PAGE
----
Pop quiz: What's the best way to introduce and nurture a culture of innovation in your organization?
- Give all employees a VR headset
- Mandate every team leader offer one new idea per quarter
- Add the word "innovate" to the organization's mission statement
- Actively recruit, hire and support a more diverse workforce
If you didn't answer D, you have some research to do. A trove of recent research shows an undeniable link between workforce diversity and innovation, not to mention better overall results. From McKinsey to the Boston Consulting Group to HBR the data keeps coming.
For instance, Deloitte found organizations with more inclusive cultures are both significantly more innovative and twice as likely to meet or exceed financial targets than their counterparts. My own company, Sodexo, commissioned a study that found gender-balanced teams contribute to better outcomes across the board, including innovation.
Beyond the hard evidence, pure common sense tells us when we open our doors to people with different perspectives and life experiences, we also welcome new ideas. Diverse teams encourage diverse thinking, new solutions and agile implementation. There's a reason that Great Place to Work calls diverse and inclusive teams "the engines of innovation."
At the same time, innovation has become essential in our current economic climate. If this past year has taught us anything, it's that we need to be nimble and ready to think differently at a moment's notice.
As we close out another Women's History Month, we are rounding out a year that has been a collective setback for women in the workplace, in particular. Millions of women have left the labor market during the global pandemic and it's unclear how many will return and what professional repercussions they will face.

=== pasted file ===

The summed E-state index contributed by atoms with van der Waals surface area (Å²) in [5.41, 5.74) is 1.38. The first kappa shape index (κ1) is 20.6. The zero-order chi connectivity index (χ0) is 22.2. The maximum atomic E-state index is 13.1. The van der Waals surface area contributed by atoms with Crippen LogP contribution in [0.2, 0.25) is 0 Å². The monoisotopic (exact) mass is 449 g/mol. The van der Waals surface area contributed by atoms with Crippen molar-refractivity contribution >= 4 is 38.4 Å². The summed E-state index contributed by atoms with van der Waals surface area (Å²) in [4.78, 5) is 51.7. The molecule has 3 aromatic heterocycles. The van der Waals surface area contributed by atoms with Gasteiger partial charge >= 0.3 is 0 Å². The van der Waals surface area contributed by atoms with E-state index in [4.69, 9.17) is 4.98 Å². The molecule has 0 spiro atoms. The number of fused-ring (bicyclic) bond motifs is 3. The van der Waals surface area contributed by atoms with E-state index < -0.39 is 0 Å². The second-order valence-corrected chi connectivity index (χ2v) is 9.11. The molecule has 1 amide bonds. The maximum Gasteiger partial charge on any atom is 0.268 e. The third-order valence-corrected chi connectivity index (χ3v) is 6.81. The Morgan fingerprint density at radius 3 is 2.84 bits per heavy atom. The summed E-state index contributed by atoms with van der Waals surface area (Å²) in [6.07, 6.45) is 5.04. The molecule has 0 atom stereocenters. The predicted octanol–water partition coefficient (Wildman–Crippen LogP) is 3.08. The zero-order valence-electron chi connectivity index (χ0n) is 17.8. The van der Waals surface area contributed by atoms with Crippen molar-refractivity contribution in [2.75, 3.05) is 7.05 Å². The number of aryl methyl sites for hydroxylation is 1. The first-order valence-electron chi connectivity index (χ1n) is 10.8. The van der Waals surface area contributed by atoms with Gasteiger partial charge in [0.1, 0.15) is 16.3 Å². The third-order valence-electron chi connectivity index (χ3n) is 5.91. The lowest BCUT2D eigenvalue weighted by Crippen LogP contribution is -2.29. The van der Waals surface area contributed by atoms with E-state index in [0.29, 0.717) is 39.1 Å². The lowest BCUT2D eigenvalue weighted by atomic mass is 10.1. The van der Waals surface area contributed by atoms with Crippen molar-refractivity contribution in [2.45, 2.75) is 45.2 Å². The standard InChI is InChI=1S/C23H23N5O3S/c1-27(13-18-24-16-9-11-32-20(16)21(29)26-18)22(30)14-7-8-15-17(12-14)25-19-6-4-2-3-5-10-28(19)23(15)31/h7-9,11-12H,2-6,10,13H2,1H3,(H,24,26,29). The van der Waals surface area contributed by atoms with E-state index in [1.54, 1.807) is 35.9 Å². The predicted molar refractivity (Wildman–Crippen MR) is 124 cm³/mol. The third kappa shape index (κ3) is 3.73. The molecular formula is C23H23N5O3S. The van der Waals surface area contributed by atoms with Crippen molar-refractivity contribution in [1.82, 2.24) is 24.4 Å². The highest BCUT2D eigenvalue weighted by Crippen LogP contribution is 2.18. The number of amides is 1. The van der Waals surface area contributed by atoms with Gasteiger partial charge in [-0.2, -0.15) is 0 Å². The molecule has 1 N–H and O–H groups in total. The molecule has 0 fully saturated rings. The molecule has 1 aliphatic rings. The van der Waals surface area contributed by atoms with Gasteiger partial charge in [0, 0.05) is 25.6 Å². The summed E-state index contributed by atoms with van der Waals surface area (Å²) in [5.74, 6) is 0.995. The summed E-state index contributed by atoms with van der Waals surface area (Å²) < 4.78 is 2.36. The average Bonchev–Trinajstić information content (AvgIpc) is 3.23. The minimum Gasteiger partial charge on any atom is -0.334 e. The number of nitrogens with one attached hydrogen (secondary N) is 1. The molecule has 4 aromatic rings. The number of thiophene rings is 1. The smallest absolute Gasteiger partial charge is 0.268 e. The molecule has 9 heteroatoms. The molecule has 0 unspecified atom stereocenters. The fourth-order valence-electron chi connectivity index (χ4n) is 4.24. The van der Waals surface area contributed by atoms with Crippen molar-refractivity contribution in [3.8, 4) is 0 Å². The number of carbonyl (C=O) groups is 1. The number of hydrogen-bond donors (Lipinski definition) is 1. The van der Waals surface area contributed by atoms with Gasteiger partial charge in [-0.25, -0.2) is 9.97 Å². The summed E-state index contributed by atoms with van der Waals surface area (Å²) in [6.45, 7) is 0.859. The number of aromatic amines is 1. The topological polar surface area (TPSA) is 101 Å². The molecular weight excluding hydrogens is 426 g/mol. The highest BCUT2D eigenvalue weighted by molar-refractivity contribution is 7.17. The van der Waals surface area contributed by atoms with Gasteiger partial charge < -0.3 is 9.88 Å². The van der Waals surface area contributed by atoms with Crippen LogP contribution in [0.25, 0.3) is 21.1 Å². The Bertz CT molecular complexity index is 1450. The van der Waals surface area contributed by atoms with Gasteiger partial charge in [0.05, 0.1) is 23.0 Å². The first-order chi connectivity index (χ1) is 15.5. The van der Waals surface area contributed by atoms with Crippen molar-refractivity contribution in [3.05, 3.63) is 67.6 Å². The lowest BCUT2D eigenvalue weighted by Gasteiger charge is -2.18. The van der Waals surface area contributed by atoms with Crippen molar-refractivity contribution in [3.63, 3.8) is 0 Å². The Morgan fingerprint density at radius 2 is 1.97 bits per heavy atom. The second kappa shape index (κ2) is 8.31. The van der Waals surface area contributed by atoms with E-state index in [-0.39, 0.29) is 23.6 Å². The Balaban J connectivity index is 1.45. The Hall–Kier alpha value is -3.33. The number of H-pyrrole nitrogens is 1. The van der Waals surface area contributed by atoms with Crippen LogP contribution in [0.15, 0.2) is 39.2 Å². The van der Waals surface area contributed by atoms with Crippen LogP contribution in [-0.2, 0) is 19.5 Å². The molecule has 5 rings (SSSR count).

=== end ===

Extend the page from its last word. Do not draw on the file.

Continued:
This comes as our industry was already woefully lacking gender parity. According to a 2019 Catalyst study, there were fewer women in oil and gas than almost any other major industry. The group found women accounted for only 22 percent of employees, 17 percent of senior level roles and one percent of top leadership.
In other words, the pandemic has given us even more work to do — both in recruiting women and a more diverse employee base in general. We need to do so if we are to transform into the future-oriented industry our customers need us to be.
The news is not all doom and gloom, however. An eye-opening McKinsey report about our industry, "Oil and gas after COVID-19" argues that the global pandemic "will be a catalytic moment and accelerate permanent shifts in the industry's ecosystem, with new future opportunities." The authors lay out several potential avenues for successful organizations, including the ability to "create the organization of the future," by recruiting a new blend of talent that will bring innovative ideas.
This is a watershed moment to rethink how we recruit and hire. We can look more broadly at what we look for and from which fields we recruit. We can consider how different ideas and perspectives can help us forge paths toward our future.
We have the data to fuel the changes we need. We also have the data to offer us the cautionary tale of not changing. As the McKinsey report put it: "The opportunity to lead has never been better—separation between market leaders and laggards will be increasingly sharp."
Stephanie Hertzog is the CEO of Houston-based Sodexo Energy & Resources North America.